Tellingly, I could not find a single occurrence of “principles” in the new SFAC No. 8 (except for use as part of that antiquated term of art, “generally accepted accounting principles.” Instead, the core issues embodied by fundamental principles, are circumnavigated with discourses on specious concepts like the “primary user group” and “general purpose financial statements,” along with peripheral considerations such as the re-packaging of the properties that financial statements are considered to possess. (Can anybody tell me the practical difference between “representational faithfulness” and plain ole truth telling?)

Notwithstanding my belief that principles should be the dominant subject of the framework project, I’ll have more to say about the specific concepts covered by SFAC No. 8 in a later post. But, for now, I’ll conclude with a brief, yet fairly complete, example of principles that could reasonably be placed at the top of a financial reporting hierarchy. I’ll be bringing these up again as benchmarks against which I will be evaluating the conceptual framework project:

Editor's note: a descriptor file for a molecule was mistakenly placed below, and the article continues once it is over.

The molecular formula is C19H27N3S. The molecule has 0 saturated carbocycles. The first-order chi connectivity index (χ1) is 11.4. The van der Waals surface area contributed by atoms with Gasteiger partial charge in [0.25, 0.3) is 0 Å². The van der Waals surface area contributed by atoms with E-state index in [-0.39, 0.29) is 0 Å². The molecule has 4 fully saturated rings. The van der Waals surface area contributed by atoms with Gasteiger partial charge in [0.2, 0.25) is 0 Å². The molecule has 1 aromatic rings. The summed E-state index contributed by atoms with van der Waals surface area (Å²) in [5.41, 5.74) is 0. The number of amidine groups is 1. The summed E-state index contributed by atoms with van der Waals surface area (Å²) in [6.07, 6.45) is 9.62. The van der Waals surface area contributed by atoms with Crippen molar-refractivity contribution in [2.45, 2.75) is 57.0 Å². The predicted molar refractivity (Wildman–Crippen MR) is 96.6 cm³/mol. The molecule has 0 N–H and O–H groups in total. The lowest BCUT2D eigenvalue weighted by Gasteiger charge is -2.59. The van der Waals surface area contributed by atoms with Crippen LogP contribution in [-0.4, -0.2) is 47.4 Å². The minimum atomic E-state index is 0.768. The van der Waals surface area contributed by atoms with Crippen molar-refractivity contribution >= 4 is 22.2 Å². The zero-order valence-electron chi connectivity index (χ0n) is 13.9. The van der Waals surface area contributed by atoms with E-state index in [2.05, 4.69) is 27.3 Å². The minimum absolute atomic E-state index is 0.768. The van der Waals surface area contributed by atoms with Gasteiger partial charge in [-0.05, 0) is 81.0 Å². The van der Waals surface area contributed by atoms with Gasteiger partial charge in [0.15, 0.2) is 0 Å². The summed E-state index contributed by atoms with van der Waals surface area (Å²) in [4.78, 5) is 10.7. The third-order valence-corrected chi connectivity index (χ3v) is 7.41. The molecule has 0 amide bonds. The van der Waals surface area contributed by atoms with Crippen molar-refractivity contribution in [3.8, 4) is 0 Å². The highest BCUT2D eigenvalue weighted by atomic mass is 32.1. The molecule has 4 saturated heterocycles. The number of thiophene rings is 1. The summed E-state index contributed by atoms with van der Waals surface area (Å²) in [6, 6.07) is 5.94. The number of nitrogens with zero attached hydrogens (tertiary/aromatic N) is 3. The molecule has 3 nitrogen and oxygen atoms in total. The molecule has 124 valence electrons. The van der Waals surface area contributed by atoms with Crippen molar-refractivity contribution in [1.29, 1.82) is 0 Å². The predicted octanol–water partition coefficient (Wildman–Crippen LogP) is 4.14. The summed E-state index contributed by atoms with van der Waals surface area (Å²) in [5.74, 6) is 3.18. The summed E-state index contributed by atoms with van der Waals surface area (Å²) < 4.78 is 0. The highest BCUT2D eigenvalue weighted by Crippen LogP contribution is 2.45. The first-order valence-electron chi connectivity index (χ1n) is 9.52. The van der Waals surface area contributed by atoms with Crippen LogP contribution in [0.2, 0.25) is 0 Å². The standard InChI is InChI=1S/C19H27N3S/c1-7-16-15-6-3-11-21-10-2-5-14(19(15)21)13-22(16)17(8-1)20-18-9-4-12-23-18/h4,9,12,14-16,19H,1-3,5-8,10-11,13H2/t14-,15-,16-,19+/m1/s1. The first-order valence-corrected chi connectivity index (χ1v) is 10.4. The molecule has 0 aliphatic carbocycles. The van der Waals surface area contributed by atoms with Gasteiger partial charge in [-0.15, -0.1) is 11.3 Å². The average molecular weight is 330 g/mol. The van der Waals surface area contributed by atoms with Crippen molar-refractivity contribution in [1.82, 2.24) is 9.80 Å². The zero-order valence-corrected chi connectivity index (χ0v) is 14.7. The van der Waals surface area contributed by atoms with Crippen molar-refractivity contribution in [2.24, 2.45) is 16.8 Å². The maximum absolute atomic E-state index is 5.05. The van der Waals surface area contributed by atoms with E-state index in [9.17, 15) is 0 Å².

1. The purpose of financial statements prepared in accordance with IFRS/GAAP should be to provide information to investors.
  2. Investors should be provided with information relevant to assessing: (1) the amount of wealth available to the reporting entity; (2) claims on wealth; and (3) how wealth has changed over time. However:
    • It is highly unlikely that financial reporting will provide all of the information investors may desire for assessing these items;
    • It is not the goal of GAAP/IFRS to provide all of the information investors may desire for assessing these items.
  3. Financial statements should be prepared from the perspective of the current holders of common stock, or its equivalent (hereafter, common stock). Therefore: